Research Confirms the Benefits of Massage Therapy

loon mountain massageAsk anyone who regularly gets a massage and he or she can tell you how wonderful massages are and how much healthier they feel after getting them. Within the past few years, there have also been research studies that validate the positive benefits of massage therapy.

Massage therapy research conclusions

The American Massage Therapy Association lists the following research initiatives that have documented the benefits of massage therapy:

1. Massage Therapy’s benefit to the recipient’s immune system

There is much research which indicates that massage therapy causes an increase in the number of lymphocytes in a recipient’s body. Participants in a group of HIV positive adolescents who received either massage therapy or progressive muscle relaxation twice weekly for 12 weeks were evaluated for depression, anxiety, and immune system changes. At the end of the study, the massage therapy recipients reported less anxiety and depression, and showed enhanced immune function. The changes to their immune systems were an increase in Natural Killer cells.

In another study, twenty-nine men who had espoused a gay preference were evaluated, with 11 of the 20 HIV positive men serving as a control group. The study found a significant increase in Natural Killer cells, a decrease in Cortisol, and significant decreases in anxiety. The researchers theorized that an increase in cytotoxic capacity can be associated with massage therapy. The researchers hope to transpose their findings to other illnesses.

What these findings mean is that people whose immune systems allow colds and flu as well as people whose immune systems are compromised in other ways could benefit from a healthy dose of massage therapy to boost their immune systems. Regular massages definitely do make the immune system stronger.

2. Help for people with Seasonal Affective Disorder

The Mayo Clinic defines Seasonal Affective Disorder as a type of depressive disorder that begins in the fall and ends in the springs. It is related to the lesser amount of light available in the winter time. Sufferers feel moody, lack energy, eat more carbohydrates, and in general feel unhappy and depressed.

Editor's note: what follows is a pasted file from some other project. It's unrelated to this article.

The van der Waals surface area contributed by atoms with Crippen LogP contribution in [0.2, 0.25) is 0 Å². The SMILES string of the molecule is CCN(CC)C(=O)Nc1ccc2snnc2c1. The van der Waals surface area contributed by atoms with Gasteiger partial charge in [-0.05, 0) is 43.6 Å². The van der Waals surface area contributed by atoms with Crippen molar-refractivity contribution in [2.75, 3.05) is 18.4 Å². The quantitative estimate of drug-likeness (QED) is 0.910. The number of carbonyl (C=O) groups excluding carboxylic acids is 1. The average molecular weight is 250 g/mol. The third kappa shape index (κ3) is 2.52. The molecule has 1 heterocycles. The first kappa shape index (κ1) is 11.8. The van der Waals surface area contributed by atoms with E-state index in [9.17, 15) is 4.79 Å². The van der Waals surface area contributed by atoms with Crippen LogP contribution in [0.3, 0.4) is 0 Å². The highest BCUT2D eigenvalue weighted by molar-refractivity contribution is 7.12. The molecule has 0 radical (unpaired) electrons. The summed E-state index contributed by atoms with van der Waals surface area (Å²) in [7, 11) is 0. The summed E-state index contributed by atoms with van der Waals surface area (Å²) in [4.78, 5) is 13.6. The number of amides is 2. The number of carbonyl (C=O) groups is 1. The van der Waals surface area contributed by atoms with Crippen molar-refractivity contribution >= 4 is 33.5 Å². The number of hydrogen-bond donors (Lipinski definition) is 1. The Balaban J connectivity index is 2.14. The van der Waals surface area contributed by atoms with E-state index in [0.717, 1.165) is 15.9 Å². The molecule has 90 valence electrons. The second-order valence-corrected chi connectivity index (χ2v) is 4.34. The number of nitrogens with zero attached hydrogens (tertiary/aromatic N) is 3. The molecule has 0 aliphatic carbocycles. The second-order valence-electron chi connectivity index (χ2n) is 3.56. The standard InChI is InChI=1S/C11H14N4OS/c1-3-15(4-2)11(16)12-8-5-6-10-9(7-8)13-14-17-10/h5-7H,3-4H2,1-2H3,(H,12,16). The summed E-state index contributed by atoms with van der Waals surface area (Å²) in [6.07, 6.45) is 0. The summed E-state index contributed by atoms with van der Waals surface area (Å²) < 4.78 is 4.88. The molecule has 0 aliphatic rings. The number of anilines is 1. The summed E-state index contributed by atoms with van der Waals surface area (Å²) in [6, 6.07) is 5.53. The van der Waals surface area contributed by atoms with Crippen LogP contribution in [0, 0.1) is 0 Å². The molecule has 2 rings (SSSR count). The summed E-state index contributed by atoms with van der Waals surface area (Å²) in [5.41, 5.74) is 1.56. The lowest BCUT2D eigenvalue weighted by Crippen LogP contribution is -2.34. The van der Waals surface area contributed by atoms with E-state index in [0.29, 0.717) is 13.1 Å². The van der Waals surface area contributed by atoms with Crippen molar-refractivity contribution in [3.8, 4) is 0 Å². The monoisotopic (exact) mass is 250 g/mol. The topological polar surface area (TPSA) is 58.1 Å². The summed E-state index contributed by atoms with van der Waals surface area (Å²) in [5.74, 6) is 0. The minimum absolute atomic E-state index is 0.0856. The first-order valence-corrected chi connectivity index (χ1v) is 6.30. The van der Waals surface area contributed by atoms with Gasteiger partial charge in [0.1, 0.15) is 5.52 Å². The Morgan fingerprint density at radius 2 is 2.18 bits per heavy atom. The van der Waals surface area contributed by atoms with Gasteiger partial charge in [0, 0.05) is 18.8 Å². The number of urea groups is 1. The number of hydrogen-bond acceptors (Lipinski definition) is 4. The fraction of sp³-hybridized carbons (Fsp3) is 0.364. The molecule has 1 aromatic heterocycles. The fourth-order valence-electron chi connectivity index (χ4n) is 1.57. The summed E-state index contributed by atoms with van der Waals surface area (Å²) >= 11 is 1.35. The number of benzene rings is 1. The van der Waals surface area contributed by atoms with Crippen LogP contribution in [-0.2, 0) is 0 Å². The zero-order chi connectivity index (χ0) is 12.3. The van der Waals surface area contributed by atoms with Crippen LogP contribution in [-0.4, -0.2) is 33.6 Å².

Until the research was done on the benefits of massage therapy for Seasonal Affective Disorder, the only treatments were light therapy with full spectrum bulbs and antidepressants.

Affecting as many as one in five Americans, Seasonal Affective Disorder (also called the winter blues) can be ameliorated by regular massage therapy. Researchers found that with regular massage therapy, recipients’ circadian rhythms were reset, leading to improved moods, better sleep, and increased energy.

3. Massage Therapy as an adjunct to cancer treatments

Pain management and quality of life are important parts of any cancer therapy. The Mayo Clinic reports that one third of all cancer therapy patients are subject to pain related to their cancer. This pain may be an extension of the cancer therapy that destroys tissue, or it may be a result of the cancer’s impact on the patient’s body.

One study of almost 600 cancer patients showed significantly reduced cancer-related pain with massage therapy. Relief from the pain improved the patients’ quality of life and enhanced their recovery. In a 2014 research study consisting of patients with acute myelogenous leukemia who received Swedish massage three times weekly for seven weeks, participants reported reduced stress, and increased pain relief and relaxation.

Another study undertaken with patients near their end of life with cancer found that massage therapy helped improve their sleep, reduced their pain, and enhanced their last few days’ quality of life.

While those of us who regularly receive massage therapy do not need research to convince us that it is of medical benefit to us, hopefully these studies will convince the people considering massage therapy as a medical treatment to go ahead and let themselves enjoy it to the fullest.

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